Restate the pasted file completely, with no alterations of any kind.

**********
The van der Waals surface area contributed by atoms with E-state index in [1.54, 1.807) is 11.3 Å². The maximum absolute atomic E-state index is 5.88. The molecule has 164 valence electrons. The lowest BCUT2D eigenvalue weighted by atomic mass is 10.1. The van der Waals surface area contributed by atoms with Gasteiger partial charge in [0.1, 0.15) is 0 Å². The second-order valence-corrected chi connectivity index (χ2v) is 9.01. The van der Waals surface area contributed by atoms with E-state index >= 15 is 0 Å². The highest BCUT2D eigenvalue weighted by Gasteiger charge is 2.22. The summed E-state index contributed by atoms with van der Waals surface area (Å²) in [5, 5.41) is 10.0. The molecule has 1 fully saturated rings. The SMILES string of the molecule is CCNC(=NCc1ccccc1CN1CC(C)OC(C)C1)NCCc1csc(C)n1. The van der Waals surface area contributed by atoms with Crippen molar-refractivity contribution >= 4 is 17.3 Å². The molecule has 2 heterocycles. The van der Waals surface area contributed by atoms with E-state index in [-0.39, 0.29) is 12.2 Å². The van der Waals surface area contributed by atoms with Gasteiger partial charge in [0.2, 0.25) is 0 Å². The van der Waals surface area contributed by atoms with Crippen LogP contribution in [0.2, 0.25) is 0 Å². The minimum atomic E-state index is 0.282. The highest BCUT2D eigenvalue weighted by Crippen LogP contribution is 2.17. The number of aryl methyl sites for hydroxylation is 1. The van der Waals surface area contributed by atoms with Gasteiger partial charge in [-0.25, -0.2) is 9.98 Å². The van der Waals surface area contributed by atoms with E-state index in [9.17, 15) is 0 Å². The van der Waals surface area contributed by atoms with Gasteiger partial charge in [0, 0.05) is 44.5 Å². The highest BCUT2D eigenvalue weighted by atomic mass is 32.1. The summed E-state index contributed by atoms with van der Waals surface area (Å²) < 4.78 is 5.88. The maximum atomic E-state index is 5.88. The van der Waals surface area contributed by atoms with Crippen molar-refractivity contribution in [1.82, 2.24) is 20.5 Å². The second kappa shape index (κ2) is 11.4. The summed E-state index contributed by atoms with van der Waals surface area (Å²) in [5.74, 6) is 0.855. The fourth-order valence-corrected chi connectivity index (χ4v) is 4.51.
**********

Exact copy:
The van der Waals surface area contributed by atoms with E-state index in [1.54, 1.807) is 11.3 Å². The maximum absolute atomic E-state index is 5.88. The molecule has 164 valence electrons. The lowest BCUT2D eigenvalue weighted by atomic mass is 10.1. The van der Waals surface area contributed by atoms with Gasteiger partial charge in [0.1, 0.15) is 0 Å². The second-order valence-corrected chi connectivity index (χ2v) is 9.01. The van der Waals surface area contributed by atoms with E-state index >= 15 is 0 Å². The highest BCUT2D eigenvalue weighted by Gasteiger charge is 2.22. The summed E-state index contributed by atoms with van der Waals surface area (Å²) in [5, 5.41) is 10.0. The molecule has 1 fully saturated rings. The SMILES string of the molecule is CCNC(=NCc1ccccc1CN1CC(C)OC(C)C1)NCCc1csc(C)n1. The van der Waals surface area contributed by atoms with Crippen molar-refractivity contribution >= 4 is 17.3 Å². The molecule has 2 heterocycles. The van der Waals surface area contributed by atoms with E-state index in [-0.39, 0.29) is 12.2 Å². The van der Waals surface area contributed by atoms with Gasteiger partial charge in [0.2, 0.25) is 0 Å². The van der Waals surface area contributed by atoms with Crippen LogP contribution in [0.2, 0.25) is 0 Å². The minimum atomic E-state index is 0.282. The highest BCUT2D eigenvalue weighted by Crippen LogP contribution is 2.17. The number of aryl methyl sites for hydroxylation is 1. The van der Waals surface area contributed by atoms with Gasteiger partial charge in [-0.25, -0.2) is 9.98 Å². The van der Waals surface area contributed by atoms with E-state index in [9.17, 15) is 0 Å². The van der Waals surface area contributed by atoms with Gasteiger partial charge in [0, 0.05) is 44.5 Å². The highest BCUT2D eigenvalue weighted by atomic mass is 32.1. The summed E-state index contributed by atoms with van der Waals surface area (Å²) < 4.78 is 5.88. The maximum atomic E-state index is 5.88. The van der Waals surface area contributed by atoms with Crippen molar-refractivity contribution in [1.82, 2.24) is 20.5 Å². The second kappa shape index (κ2) is 11.4. The summed E-state index contributed by atoms with van der Waals surface area (Å²) in [5.74, 6) is 0.855. The fourth-order valence-corrected chi connectivity index (χ4v) is 4.51.